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Canada

Quebecker Faces Jail For Not Giving Up Phone Password To Canadian Officials 335

Posted by timothy
from the looking-for-banned-books-and-hockey-scores dept.
wired_parrot writes Canadian customs officials have charged a 38-year old man with obstruction of justice after he refused to give up his Blackberry phone password [on arrival in Canada by plane from the Dominican Republic]. As this is a question that has not yet been litigated in Canadian courts, it may establish a legal precedent for future cases. From the article: [Law professor Rob] Currie says the issue of whether a traveller must reveal a password to an electronic device at the border hasn't been tested by a court. "This is a question that has not been litigated in Canada, whether they can actually demand you to hand over your password to allow them to unlock the device," he said. "One thing for them to inspect it, another thing for them to compel you to help them."
Ubuntu

Why It's Important That the New Ubuntu Phone Won't Rely On Apps 140

Posted by Soulskill
from the they-hope dept.
tedlistens writes: To tackle the chicken-and-egg problem faced by the Windows Phone or Blackberry — you need an app ecosystem to gain market share, but you need market share in order to entice developers to your platform — Canonical, the creators of the free, open-source Linux-based OS Ubuntu, have taken a novel approach with their new phone, which will be launched in Europe next week: The phone — the Aquaris E4.5 Ubuntu Edition, made with Spanish manufacturers BQ — won't feature apps. Instead, it will have a new user experience paradigm called Scopes. These are "essentially contextual home-screen dashboards that will be much simpler and less time-consuming to develop than full-on native apps." For instance, the music Scope will pull songs from Grooveshark alongside music stored locally on your device, without strong differentiation between the two. The user experience, writes Jay Cassano at Fast Company, seems a lot more intuitive than the "app grids" that dominate most devices.
Blackberry

Blackberry CEO: Net Neutrality Means Mandating Cross-Platform Apps 307

Posted by timothy
from the fantasy-world-of-atlas-shrugged dept.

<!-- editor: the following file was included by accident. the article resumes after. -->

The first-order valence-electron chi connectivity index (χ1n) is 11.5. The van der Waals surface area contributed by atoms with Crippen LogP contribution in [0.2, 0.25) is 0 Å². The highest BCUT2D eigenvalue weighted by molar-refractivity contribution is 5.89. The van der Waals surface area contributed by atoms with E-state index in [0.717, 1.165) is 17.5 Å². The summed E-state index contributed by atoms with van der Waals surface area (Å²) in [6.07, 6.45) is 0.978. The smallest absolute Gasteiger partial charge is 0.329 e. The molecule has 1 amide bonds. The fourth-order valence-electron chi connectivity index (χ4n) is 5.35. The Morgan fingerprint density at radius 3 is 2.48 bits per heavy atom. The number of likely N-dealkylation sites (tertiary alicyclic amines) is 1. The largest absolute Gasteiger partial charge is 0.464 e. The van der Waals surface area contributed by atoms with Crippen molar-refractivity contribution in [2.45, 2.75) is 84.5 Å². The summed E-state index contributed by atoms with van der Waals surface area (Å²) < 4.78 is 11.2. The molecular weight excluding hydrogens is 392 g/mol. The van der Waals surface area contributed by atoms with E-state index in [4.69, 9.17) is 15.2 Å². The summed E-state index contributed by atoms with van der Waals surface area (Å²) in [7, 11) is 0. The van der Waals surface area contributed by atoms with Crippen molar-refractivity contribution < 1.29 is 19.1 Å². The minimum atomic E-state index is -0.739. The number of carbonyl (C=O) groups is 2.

DW100 writes In a bizarre public blog post the CEO of BlackBerry, John Chen, has claimed that net neutrality laws should include forcing app developers to make their services available on all operating systems. Chen even goes as far as citing Apple's iMessage tool as a service that should be made available for BlackBerry, because at present the lack of an iMessage BlackBerry app is holding the firm back. Some excerpts from Chen's plea: Netflix, which has forcefully advocated carrier neutrality, has discriminated against BlackBerry customers by refusing to make its streaming movie service available to them. Many other applications providers similarly offer service only to iPhone and Android users. ... Neutrality must be mandated at the application and content layer if we truly want a free, open and non-discriminatory internet. All wireless broadband customers must have the ability to access any lawful applications and content they choose, and applications/content providers must be prohibited from discriminating based on the customer’s mobile operating system. Since "content providers" are writing code they think makes sense for one reason or another (expected returns financial or psychic), a mandate to write more code seems like a good way to re-learn why contract law frowns on specific performance.
Blackberry

Samsung In Talks To Acquire Troubled BlackBerry For $7.5 Billion 59

Posted by samzenpus
from the circle-of-business dept.
MojoKid writes Shares of BlackBerry (BBRY) were up nearly thirty percent as the closing bell sounded this afternoon. What could possibly be behind this sudden spike in interest in shares of a smartphone company whose glory days faded years ago? Well, it turns out that BlackBerry may be ripe for the picking and Samsung is ready to make an offer that John Chen and BlackBerry's board may be reluctant to refuse. According to a report, Samsung is willing to pay roughly $7.5 billion for BlackBerry's assets (including its patent portfolio). Samsung's sudden interest to make a deal comes just two months after the two companies entered a strategic partnership to bring BlackBerry's BES12 cross-platform EMM solution to Galaxy smartphones and tablets that feature embedded KNOX technology. At the time, the two companies indicated that they were looking forward to future ventures together.
Blackberry

BlackBerry's Survival Plan: the Internet of Things 74

Posted by samzenpus
from the a-new-basket-for-your-eggs dept.